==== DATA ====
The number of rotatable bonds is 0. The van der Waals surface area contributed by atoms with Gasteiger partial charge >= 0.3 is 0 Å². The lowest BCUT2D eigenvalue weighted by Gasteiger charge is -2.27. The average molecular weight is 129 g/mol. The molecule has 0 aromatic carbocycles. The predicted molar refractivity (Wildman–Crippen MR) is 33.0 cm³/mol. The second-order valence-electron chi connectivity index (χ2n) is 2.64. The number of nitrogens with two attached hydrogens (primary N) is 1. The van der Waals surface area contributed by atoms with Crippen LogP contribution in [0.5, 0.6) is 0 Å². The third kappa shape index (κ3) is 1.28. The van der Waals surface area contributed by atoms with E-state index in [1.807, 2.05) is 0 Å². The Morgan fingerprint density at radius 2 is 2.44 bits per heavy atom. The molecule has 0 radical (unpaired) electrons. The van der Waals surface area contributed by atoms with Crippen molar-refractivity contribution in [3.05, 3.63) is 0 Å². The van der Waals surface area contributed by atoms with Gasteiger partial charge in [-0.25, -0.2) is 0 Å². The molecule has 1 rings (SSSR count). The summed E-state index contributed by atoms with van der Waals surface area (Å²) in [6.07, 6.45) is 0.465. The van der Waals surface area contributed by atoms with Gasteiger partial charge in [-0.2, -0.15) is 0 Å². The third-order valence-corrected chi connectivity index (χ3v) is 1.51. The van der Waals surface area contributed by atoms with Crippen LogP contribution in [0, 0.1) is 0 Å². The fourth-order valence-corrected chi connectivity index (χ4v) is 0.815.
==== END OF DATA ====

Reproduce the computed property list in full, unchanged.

The number of rotatable bonds is 0. The van der Waals surface area contributed by atoms with Gasteiger partial charge >= 0.3 is 0 Å². The lowest BCUT2D eigenvalue weighted by Gasteiger charge is -2.27. The average molecular weight is 129 g/mol. The molecule has 0 aromatic carbocycles. The predicted molar refractivity (Wildman–Crippen MR) is 33.0 cm³/mol. The second-order valence-electron chi connectivity index (χ2n) is 2.64. The number of nitrogens with two attached hydrogens (primary N) is 1. The van der Waals surface area contributed by atoms with Crippen LogP contribution in [0.5, 0.6) is 0 Å². The third kappa shape index (κ3) is 1.28. The van der Waals surface area contributed by atoms with E-state index in [1.807, 2.05) is 0 Å². The Morgan fingerprint density at radius 2 is 2.44 bits per heavy atom. The molecule has 0 radical (unpaired) electrons. The van der Waals surface area contributed by atoms with Crippen molar-refractivity contribution in [3.05, 3.63) is 0 Å². The van der Waals surface area contributed by atoms with Gasteiger partial charge in [-0.25, -0.2) is 0 Å². The molecule has 1 rings (SSSR count). The summed E-state index contributed by atoms with van der Waals surface area (Å²) in [6.07, 6.45) is 0.465. The van der Waals surface area contributed by atoms with Gasteiger partial charge in [-0.2, -0.15) is 0 Å². The third-order valence-corrected chi connectivity index (χ3v) is 1.51. The van der Waals surface area contributed by atoms with Crippen LogP contribution in [0, 0.1) is 0 Å². The fourth-order valence-corrected chi connectivity index (χ4v) is 0.815.